Sarah Irving

I do things with words, mainly English and Arabic

The Nakba and gay rights in Palestine and Israel

I spent an interesting Nakba weekend at Temperatures Rising, a conference on Palestinian liberation organised by a collective from CJPP. One of the most fascinating workshops – and, apparently, the one most objected to by Sydney’s Zionist lobby – was on Israel’s attempts to ‘pinkwash’ its reputation. This touches not only on Israeli efforts to market itself as a major gay tourism destination, but also its attempts to go further than this, using its claim to be a ‘safe haven’ for lesbians, gay men and straight women in the Middle East as a defence against scrutiny of its human rights record.
In Israel, as the opening presentation detailed, homosexuality was decriminalised in 1988, gays are allowed in the military, there is a legal age of consent for all sexualities of 16 and gay couples can foster children and adopt each others’ offspring. This is implicitly or explicitly contrasted by Israel’s marketers with the assumption that the ‘backward’ Arab/Muslim states surrounding it are intolerant towards all queer people and suppress their right to self-expression. Israel funds gay film festivals internationally and sells itself as a ‘fabulous’ gay destination at major tourism expos like Berlin. Zionist groups like Stand With Us appear at left-wing events such as the US Social Forum to present Israel as an open, tolerant place where Middle East gays can take refuge, and Israeli gay organisations try to co-opt international queer networks, for instance in 1986 trying to canvas global support for a gay and lesbian kibbutz being established as part of the Judaicisation policy in the Galilee or hosting the 2006 World Pride. Zionist campaigners have also used this supposed superiority in terms of gay rights to attack supporters of Palestine, including Fiona Byrne, the Marrickville Green candidate in the recent Sydney state elections, as I wrote about here. Pro-Palestinian groups have also been excluded from using LGBT resources such as the New York LGBT Center as a result of Zionist lobby attacks as recently as this February.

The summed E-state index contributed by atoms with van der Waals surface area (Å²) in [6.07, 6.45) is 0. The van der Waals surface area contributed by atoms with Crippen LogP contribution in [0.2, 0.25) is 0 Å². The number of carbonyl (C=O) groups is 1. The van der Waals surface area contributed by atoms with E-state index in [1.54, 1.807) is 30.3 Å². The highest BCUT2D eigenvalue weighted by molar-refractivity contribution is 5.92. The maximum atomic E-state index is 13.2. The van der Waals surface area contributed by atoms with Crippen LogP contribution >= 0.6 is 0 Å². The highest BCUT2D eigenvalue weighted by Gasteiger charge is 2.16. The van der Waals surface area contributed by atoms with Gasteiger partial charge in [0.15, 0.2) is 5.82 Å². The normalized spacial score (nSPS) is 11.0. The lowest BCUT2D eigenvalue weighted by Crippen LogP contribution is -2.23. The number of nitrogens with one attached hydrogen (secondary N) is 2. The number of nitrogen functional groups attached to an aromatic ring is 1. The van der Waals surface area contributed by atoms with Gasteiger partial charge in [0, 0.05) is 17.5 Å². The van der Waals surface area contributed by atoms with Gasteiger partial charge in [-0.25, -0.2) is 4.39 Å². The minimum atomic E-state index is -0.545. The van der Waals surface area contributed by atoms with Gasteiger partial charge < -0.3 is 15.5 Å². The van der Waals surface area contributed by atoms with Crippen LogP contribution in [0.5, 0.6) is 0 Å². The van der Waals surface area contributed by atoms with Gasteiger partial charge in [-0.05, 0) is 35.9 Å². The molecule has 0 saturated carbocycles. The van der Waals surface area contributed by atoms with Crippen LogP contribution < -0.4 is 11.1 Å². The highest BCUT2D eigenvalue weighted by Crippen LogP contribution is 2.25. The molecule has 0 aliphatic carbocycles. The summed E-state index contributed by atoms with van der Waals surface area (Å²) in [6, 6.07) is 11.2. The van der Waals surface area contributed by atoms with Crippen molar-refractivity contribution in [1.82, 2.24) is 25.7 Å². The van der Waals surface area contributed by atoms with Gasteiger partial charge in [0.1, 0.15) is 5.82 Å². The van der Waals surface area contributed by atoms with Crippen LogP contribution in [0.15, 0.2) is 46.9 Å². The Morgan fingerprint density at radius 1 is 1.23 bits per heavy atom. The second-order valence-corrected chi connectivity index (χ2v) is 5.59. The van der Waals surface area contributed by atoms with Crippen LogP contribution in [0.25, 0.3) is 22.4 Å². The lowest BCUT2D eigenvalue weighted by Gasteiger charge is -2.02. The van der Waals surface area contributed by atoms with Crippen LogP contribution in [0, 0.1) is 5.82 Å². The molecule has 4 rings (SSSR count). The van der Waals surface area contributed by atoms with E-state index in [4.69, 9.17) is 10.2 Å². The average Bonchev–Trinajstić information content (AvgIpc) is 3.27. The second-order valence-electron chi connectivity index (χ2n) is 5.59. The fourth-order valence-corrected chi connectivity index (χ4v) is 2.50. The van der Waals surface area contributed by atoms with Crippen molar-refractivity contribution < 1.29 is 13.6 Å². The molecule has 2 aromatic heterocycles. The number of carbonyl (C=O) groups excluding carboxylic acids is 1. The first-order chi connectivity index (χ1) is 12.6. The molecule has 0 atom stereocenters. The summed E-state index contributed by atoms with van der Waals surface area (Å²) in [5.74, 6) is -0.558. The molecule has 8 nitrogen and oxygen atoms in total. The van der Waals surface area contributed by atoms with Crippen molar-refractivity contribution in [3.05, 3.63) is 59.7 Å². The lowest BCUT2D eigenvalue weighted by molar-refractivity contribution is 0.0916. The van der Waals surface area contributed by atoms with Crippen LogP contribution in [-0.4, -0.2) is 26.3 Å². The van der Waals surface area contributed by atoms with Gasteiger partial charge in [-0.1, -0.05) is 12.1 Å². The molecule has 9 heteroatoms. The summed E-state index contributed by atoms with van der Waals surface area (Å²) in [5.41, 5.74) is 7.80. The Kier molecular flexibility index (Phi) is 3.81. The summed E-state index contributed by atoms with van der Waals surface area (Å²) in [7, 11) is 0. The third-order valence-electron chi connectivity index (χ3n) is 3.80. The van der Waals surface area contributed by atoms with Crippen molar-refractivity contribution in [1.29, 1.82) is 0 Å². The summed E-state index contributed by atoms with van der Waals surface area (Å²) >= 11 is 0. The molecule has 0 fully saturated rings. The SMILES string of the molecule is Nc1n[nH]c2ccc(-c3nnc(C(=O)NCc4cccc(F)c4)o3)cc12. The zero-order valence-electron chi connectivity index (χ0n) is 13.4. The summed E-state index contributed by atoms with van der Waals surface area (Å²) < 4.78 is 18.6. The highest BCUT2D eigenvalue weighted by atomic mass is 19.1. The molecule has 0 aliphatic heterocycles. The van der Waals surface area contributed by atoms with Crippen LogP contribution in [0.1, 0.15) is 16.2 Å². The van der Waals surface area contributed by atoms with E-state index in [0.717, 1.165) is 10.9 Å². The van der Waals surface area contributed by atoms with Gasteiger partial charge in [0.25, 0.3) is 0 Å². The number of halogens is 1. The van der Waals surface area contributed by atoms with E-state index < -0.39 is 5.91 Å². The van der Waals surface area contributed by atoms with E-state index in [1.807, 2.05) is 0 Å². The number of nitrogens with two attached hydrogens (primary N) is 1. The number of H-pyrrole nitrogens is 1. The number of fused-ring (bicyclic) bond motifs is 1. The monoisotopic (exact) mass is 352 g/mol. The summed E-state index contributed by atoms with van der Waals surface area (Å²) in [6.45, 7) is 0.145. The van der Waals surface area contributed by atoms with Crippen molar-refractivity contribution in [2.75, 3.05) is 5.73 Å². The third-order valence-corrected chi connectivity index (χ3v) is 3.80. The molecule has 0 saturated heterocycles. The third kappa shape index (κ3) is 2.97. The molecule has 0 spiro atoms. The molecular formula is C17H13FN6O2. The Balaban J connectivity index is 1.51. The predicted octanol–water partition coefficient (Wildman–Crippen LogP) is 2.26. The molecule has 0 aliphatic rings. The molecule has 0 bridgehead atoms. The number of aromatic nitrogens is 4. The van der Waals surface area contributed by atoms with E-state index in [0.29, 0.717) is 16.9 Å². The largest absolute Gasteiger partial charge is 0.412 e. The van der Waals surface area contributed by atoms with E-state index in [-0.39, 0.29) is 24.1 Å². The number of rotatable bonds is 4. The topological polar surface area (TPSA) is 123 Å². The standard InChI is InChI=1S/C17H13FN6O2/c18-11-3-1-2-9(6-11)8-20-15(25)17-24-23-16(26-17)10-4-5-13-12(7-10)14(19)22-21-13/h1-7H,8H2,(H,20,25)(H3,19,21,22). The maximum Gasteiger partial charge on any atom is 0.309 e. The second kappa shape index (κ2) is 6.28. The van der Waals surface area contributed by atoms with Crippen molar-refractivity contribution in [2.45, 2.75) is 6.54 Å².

However, as the presentation pointed out, homosexuality was actually decriminalised in the Jordanian-controlled West Bank in 1956. The 2006 Jerusalem World Pride was ironically entitled ‘Love Without Borders’ whilst the Separation Wall (which obviously does not have special gay-friendly checkpoints punctuating it) was being finished off just a couple of miles away and dodgy legal proceedings were being used to strip thousands of Jerusalemite Palestinians of the right to live in the city of their birth. As a subsequent speaker pointed out, during a visit to a mixed gay rights organisation called Open House in Jerusalem, she was told that despite its claims as a ‘haven’, only one gay Palestinian has ever been granted residency (not citizenship, just residency) to live with his Israeli partner. More common is a situation in which gay Palestinians find themselves being blackmailed by the Shin Bet, who try to use their sexuality as a way of forcing them to become collaborators or informers. Gay Palestinians who can travel within Israel report that in order to be admitted to Tel Aviv’s gay clubs, they have to speak Hebrew and dress in fashions which aren’t identified as being ‘Arab’ in style. The concentration on Tel Aviv as a gay destination means that few visitors are likely to meet many Palestinian citizens of Israel, who don’t tend to frequent the city
And as I’ve written about elsewhere, a queer community centre in Tel Aviv was violently attacked by a religiously conservative Jew in 2008, killing several young men, and the World Pride festival in Jerusalem in 2006 was also subjected to violent attack by the religious right. This was contrasted by one speaker with an incident in the 1980s when the Palestinian bishop of Jerusalem was arrested for cottaging in London but on his return through Allenby Bridge his way was lined with Palestinians of all denominations who saw the attacks on him as an attempt to discredit him as a Palestinian despite his sexuality.
Depressingly, as gay rights campaigners pointed out at the time, the 2006 World Pride was one of the few issues in decades to unite the usually warring Jewish, Islamic and Christian religious leaderships in Jerusalem, in their rejection of this decadent, immoral presence in the holy city. As the speakers pointed out, many gay Palestinians and Palestinian women reject and resent Israel’s efforts to appropriate their social struggles as a weapon against their own people, pointing out that gay, lesbian and female Palestinians suffer just as much as straight male ones from the effects of the Occupation, be it checkpoints, demolitions, extra-judicial killings, land expropriations or political disenfranchisement. And, according to some gay Palestinian activists quoted, the Occupation can be blamed for the ‘freezing’ and ‘romanticisation’ of Palestinian culture, which makes social change and dynamism a more difficult proposition to negotiate on a day-to-day basis.
When I last wrote about this subject in response to the attacks on Fiona Byrne, I included a list of Palestinian and broader Arab queer groups and articles on the subject. Here are a few more:

Palestinian Queers for BDS
And to wind up, here’s a story from the BBC about a Shas Party MK blaming earthquakes on gay people, just to show that homophobic nutjobs get everywhere.

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